The stripped-down nature of "Doubt" comes from its roots as an award-winning play. Its inherently restrained aesthetic means that the film was going to live or die based on the actors assembled to bring it to life on the big screen — luckily, the film adaptation cast a number of beloved performers, including Meryl Streep, Philip Seymour Hoffman, and Amy Adams in the role of Sister James. An agreeable nun thrust into a moral quandary and torn between two elder figures in her workplace, Adams reflects tangibly human uncertainty in her on-screen work. She also displays a welcome tendency to not play things too broad, showing confidence that the dialogue and atmosphere will hold the audience's attention, despite the low-key nature of the production.

This confidence turned out to be well-placed, since "Doubt" proved to be a well-received motion picture and one that provided Adams with plenty of awards attention.

9. Charlie Wilson's War

Amy Adams has worked with a slew of significant filmmakers throughout her career, including Steven Spielberg, Paul Thomas Anderson, and Denis Villeneuve. Another instance of this trend came in 2007, when she landed a sizable role as Bonnie Bach in "Charlie Wilson's War." The film was directed by Mike Nichols, the man responsible for helming legendary titles like "The Graduate" and "Who's Afraid of Virginia Woolf?" Though the film was not one of the most acclaimed projects Nichols ever put his name on, it did earn generally positive notices, with particular praise heaped on the cast for working so well with screenwriter Aaron Sorkin's distinctive brand of dialogue.

As for Adams, Roger Ebert himself made sure to commend her for portraying an amusing straight-arrow contrast to the more morally flexible protagonist played by Tom Hanks. Consider "Charlie Wilson's War" another victory in Adams' long history of collaborating with great filmmakers.

8. Junebug

After years of showing up in small roles in projects ranging from "Smallville" to "Catch Me if You Can," Amy Adams finally got a breakthrough role in the 2005 comedy/drama "Junebug." The film garned near-universal praise, but Adams achieved especially high marks for her supporting performance as Ashley, the main character's pregnant sister-in-law, who Roger Ebert described as "good, and brave, and sweeter than peaches."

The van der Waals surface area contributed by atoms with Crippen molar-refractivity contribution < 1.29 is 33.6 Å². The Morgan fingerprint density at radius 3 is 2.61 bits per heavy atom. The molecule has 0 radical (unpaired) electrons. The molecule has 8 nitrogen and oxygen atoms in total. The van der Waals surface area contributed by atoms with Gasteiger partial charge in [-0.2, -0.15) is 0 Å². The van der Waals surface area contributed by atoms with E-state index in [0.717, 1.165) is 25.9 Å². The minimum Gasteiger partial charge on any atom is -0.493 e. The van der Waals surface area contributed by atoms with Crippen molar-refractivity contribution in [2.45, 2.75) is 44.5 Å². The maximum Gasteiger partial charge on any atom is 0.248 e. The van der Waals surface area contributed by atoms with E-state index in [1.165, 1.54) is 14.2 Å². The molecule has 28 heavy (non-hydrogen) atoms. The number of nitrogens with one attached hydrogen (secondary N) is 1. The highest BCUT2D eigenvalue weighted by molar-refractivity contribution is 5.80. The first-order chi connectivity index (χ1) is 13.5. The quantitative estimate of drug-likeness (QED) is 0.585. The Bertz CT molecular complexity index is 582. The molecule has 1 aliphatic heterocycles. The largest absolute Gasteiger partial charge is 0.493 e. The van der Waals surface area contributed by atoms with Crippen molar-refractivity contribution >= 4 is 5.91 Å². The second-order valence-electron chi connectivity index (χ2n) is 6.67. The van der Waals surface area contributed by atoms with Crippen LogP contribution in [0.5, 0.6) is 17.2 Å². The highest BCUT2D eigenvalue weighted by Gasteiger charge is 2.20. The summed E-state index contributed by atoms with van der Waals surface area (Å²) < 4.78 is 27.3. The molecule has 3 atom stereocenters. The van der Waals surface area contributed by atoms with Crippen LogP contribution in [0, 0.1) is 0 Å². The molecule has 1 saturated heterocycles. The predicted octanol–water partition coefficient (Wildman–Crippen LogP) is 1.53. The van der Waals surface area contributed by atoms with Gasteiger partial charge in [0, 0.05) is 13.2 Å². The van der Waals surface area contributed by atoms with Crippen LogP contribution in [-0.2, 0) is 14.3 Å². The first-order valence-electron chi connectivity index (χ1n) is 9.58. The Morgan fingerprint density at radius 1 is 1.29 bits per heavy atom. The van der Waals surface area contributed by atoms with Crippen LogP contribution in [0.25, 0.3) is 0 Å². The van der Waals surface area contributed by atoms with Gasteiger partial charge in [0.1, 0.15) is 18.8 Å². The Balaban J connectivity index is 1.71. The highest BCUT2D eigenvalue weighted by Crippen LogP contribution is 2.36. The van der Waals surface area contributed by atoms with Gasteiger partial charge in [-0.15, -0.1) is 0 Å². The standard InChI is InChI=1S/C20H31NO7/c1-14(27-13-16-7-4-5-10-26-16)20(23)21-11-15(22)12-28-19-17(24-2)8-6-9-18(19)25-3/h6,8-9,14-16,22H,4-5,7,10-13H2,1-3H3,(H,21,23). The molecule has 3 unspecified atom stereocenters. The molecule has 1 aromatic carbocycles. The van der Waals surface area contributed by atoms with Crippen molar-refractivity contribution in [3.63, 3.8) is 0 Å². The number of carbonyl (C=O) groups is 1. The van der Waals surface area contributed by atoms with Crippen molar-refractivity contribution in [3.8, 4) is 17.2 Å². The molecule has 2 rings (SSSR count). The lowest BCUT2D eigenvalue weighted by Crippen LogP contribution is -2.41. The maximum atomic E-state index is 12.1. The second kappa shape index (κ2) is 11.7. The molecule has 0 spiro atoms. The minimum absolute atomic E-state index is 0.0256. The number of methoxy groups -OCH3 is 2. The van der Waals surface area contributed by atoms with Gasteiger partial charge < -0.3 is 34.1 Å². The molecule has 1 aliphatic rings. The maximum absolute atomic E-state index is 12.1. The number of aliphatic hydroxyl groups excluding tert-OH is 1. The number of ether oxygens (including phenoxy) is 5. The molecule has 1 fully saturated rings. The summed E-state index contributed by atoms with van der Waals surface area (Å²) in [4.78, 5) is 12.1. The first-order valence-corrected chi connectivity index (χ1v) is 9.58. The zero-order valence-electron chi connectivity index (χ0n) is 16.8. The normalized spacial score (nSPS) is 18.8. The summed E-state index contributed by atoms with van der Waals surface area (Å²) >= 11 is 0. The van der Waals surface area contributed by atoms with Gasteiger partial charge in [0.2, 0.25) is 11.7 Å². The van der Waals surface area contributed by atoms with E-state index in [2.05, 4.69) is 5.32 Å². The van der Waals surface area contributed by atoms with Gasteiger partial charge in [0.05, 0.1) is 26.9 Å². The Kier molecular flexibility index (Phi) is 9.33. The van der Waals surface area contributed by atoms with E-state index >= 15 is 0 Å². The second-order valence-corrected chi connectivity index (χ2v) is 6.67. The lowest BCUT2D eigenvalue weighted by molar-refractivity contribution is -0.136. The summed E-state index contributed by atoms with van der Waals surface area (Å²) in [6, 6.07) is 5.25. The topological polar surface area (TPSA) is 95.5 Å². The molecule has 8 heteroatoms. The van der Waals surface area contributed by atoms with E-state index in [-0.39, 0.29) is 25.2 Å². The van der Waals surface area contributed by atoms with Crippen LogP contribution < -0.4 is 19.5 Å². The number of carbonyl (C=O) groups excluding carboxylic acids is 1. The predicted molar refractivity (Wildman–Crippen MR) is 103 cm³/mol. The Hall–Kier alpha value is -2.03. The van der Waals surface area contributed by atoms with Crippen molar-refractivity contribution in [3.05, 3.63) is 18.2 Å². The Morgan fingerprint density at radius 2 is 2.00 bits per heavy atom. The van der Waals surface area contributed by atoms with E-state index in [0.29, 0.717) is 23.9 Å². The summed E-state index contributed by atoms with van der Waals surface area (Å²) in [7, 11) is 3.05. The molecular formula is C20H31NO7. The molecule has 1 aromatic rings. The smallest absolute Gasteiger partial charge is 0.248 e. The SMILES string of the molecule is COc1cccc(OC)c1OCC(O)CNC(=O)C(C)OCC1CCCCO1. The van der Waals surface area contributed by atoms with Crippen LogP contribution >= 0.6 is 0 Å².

Ebert was unsurprised by the fact that "Junebug" won Adams the Special Jury Prize for Acting at the 2005 Sundance Film Festival, and it also got her a nomination for Best Supporting Actress at the Academy Awards, the first time Adams would be recognized at this prestigious event. It wouldn't be Adams' last Oscar nod, and certainly not her last performance to win critical acclaim, but "Junebug" was the movie that put Adams on the map, making it a particularly special role in her career.

7. Enchanted

After her success in "Junebug" led to several more supporting roles, Amy Adams snagged her first big turn as a leading lady with 2007's "Enchanted," the movie that officially made her a star. While some actors have found themselves stumbling when handed a chance to headline a major theatrical feature, Adams had the opposite experience. The production received extremely positive reviews, many of which took the time to highlight the fact that Adams' performance as Giselle, a storybook princess transported to the real world, was integral to making the whole movie click.

Adams inhabited the classical Disney princess persona without so much as a wink to the viewer. She was totally immersed in doing the best possible classical iteration of that archetype, and the result was a beloved performance that earned her a Golden Globe nomination for Best Actress in a Musical/Comedy. After so many years of hard work, the Disney musical finally got Adams her big break as an actor.

6. The Master

Paul Thomas Anderson's 2012 film "The Master" is a story about men who are adrift. This is readily apparent in the case of World War II veteran Freddie Quell (Joaquin Phoenix), a man struggling to find somewhere he belongs in society, but even cult leader Lancaster Dodd (Philip Seymour Hoffman) is an outcast in America and finds his followers often challenging his ever-changing material. Only Dodd's wife, Peggy, seems to have her feet firmly planted to the ground — even the prospect of her husband cheating on her doesn't shake her resolute nature.

Amy Adams invests Peggy with an enormous amount of believable conviction, delivering several unforgettable scenes in "The Master" in the process. Performances like Adams' turned "The Master" into one of the best-reviewed movies of 2012 and earned her a fourth Oscar nomination, giving the actor an especially revered project in a career jam-packed with beloved titles.